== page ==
Health

Two views: Quit smoking

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TRADITIONAL: CHRISTINA TUNZI, family doctor at the Spadina Health Centre in Toronto

I prescribe drugs because, for me, it’s a no-brainer: Quitting smoking is hard, and drugs can significantly increase your chances of success. Every quitter could use moral support, so I also refer them to the Canadian Cancer Society quit line at 1-877-513-5333 or Smokershelpline.ca.

Champix, the new drug on the block, disrupts the nicotine receptors, but it also stimulates them, acting like a weak version of nicotine. There have been reports that one side effect of Champix is that it may worsen psychiatric illness, but the incidence is very low. (I follow up with patients two weeks in, and then don’t see them again unless they’re having problems. If the patient has a history of psychiatric illness, I’ll follow up every two weeks.)

The other prescription drug, Zyban, works like Champix by partially blocking the brain’s nicotine receptors, eliminating the high you get from smoking. Patients take it orally for 12 weeks; by the second week, there’s enough of the drug in a patient’s body for her to quit. Zyban doubles a patient’s success rate.

When nicotine replacements, such as the patch or chewing gum, are used along with Zyban, the success rate is even higher. Even though they contain nicotine, they’re safer than smoking. Side effects may include skin irritations from the patch or vomiting from the gum, although that’s usually because patients are using it wrongly.

I usually recommend Champix over Zyban, because the drug has been shown to triple a patient’s chances of quitting. Why not use what works best?


ALTERATIVE: SUSAN BARKER, hypnotherapist at the OnTrack Options clinic in Ottawa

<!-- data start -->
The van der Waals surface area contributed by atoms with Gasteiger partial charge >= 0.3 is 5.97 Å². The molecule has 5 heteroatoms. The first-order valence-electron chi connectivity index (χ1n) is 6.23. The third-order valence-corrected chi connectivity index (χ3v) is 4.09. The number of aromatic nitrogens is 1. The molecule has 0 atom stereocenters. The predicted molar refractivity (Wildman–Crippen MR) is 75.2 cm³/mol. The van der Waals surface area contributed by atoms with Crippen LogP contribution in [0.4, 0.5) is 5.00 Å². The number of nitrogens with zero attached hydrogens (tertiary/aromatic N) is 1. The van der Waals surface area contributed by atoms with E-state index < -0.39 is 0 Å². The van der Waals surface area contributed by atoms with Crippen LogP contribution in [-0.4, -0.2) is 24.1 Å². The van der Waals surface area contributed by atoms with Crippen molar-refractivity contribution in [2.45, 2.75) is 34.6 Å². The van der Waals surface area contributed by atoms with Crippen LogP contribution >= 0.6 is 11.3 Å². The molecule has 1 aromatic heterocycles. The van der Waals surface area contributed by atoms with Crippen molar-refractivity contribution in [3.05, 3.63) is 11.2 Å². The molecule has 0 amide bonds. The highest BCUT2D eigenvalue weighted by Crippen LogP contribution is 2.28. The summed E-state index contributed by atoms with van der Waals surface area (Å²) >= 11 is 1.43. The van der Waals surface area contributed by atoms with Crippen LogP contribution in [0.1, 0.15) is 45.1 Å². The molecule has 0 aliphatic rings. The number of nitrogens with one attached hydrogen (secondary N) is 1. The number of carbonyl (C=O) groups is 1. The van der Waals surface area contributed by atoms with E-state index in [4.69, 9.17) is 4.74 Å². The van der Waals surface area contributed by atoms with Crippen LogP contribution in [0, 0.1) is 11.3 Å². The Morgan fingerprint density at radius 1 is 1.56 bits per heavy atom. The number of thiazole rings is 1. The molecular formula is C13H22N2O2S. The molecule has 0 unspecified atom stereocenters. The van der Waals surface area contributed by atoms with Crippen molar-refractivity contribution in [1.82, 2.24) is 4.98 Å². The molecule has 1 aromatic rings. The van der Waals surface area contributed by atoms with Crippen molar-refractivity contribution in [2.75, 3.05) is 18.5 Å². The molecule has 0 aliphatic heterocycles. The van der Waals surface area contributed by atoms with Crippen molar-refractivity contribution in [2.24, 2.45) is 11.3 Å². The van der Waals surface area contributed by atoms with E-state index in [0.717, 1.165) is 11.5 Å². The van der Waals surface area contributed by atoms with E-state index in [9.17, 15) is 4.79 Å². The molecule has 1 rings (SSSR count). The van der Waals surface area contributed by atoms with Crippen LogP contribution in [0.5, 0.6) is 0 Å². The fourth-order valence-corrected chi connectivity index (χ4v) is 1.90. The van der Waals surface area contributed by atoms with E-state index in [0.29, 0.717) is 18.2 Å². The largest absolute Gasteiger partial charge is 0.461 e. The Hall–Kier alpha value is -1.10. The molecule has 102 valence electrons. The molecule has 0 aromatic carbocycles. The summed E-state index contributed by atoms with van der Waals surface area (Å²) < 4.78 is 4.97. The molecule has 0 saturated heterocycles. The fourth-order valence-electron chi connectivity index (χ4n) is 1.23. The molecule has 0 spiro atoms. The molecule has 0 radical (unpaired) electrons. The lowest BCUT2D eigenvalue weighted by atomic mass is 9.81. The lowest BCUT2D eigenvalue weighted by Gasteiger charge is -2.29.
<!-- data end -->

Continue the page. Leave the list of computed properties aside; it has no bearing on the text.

To start off, I tell my clients this simple motivational truth: You will never perform consistently in a way that is inconsistent with how you define yourself. Hypnotism changes how you see yourself, so it helps smokers make the shift to becoming non-smokers.

In the first appointment, I assess a client’s motivation, support and self-esteem. After all, hypnotism isn’t a magic wand. Generally, I want to see her for three sessions: The client will quit smoking after the first one; the second and third appointments are for reinforcement.

When a client comes in for her first session, she’s craving a cigarette. So I do neurolinguistic programming: I ask her to picture the craving, give it a size and shape, shrink it down, put it in a lead box, duct-tape it and send it to the moon.

Then I use different methods to put her into a trance. Once she’s hypnotized, I speak to the part of her that reminds her to smoke: “Reminder,” I say, “you’ve done a good job over the years, but part of this woman has chosen to stop this habit.” I list the reasons why the client wants to be a non-smoker. Then I negotiate with the parts of the client that are associated with smoking and get them to agree that it’s time to stop.

I also use direct suggestion, where I guide the client into a hypnotized state and remind her that she’s been successful at many things. I repeat the reasons she wants to quit and what smoking does to her lungs, teeth and heart. I affirm those ideas again and again, repeating, “You are now a non-smoker. You will never again have the urge to smoke.”

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